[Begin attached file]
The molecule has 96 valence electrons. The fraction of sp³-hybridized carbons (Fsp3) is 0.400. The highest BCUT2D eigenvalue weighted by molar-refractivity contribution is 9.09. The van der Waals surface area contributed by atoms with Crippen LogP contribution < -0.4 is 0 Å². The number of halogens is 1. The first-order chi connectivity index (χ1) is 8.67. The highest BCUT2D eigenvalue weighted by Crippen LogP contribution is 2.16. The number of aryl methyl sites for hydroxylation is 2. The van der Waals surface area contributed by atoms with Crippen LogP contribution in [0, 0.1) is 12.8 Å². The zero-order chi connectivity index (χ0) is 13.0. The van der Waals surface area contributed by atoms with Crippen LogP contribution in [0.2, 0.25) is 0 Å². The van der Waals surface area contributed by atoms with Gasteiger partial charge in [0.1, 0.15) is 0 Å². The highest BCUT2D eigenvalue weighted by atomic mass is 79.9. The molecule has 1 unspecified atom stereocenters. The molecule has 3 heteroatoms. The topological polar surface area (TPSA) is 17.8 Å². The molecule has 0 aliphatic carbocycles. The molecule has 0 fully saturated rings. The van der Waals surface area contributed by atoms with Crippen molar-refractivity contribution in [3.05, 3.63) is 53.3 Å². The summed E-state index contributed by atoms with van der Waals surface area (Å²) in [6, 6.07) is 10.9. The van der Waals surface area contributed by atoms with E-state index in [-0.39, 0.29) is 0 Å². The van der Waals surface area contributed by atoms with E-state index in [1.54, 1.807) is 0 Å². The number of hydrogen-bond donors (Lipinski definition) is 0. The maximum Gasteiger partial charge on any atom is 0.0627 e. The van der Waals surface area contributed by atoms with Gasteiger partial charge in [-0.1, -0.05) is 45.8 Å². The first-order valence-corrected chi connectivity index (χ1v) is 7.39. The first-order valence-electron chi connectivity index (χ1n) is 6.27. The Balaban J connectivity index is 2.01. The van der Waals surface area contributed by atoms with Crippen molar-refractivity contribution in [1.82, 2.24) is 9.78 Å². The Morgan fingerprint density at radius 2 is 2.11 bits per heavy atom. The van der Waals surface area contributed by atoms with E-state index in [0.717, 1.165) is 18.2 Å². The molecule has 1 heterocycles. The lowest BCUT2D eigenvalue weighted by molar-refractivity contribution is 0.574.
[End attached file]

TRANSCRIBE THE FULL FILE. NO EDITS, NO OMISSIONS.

The molecule has 96 valence electrons. The fraction of sp³-hybridized carbons (Fsp3) is 0.400. The highest BCUT2D eigenvalue weighted by molar-refractivity contribution is 9.09. The van der Waals surface area contributed by atoms with Crippen LogP contribution < -0.4 is 0 Å². The number of halogens is 1. The first-order chi connectivity index (χ1) is 8.67. The highest BCUT2D eigenvalue weighted by Crippen LogP contribution is 2.16. The number of aryl methyl sites for hydroxylation is 2. The van der Waals surface area contributed by atoms with Crippen LogP contribution in [0, 0.1) is 12.8 Å². The zero-order chi connectivity index (χ0) is 13.0. The van der Waals surface area contributed by atoms with Crippen LogP contribution in [0.2, 0.25) is 0 Å². The van der Waals surface area contributed by atoms with Gasteiger partial charge in [0.1, 0.15) is 0 Å². The highest BCUT2D eigenvalue weighted by atomic mass is 79.9. The molecule has 1 unspecified atom stereocenters. The molecule has 3 heteroatoms. The topological polar surface area (TPSA) is 17.8 Å². The molecule has 0 aliphatic carbocycles. The molecule has 0 fully saturated rings. The van der Waals surface area contributed by atoms with Crippen molar-refractivity contribution in [3.05, 3.63) is 53.3 Å². The summed E-state index contributed by atoms with van der Waals surface area (Å²) in [6, 6.07) is 10.9. The van der Waals surface area contributed by atoms with E-state index in [-0.39, 0.29) is 0 Å². The van der Waals surface area contributed by atoms with E-state index in [1.54, 1.807) is 0 Å². The number of hydrogen-bond donors (Lipinski definition) is 0. The maximum Gasteiger partial charge on any atom is 0.0627 e. The van der Waals surface area contributed by atoms with Gasteiger partial charge in [-0.1, -0.05) is 45.8 Å². The first-order valence-corrected chi connectivity index (χ1v) is 7.39. The first-order valence-electron chi connectivity index (χ1n) is 6.27. The Balaban J connectivity index is 2.01. The van der Waals surface area contributed by atoms with Crippen molar-refractivity contribution in [1.82, 2.24) is 9.78 Å². The Morgan fingerprint density at radius 2 is 2.11 bits per heavy atom. The van der Waals surface area contributed by atoms with E-state index in [0.717, 1.165) is 18.2 Å². The molecule has 1 heterocycles. The lowest BCUT2D eigenvalue weighted by molar-refractivity contribution is 0.574.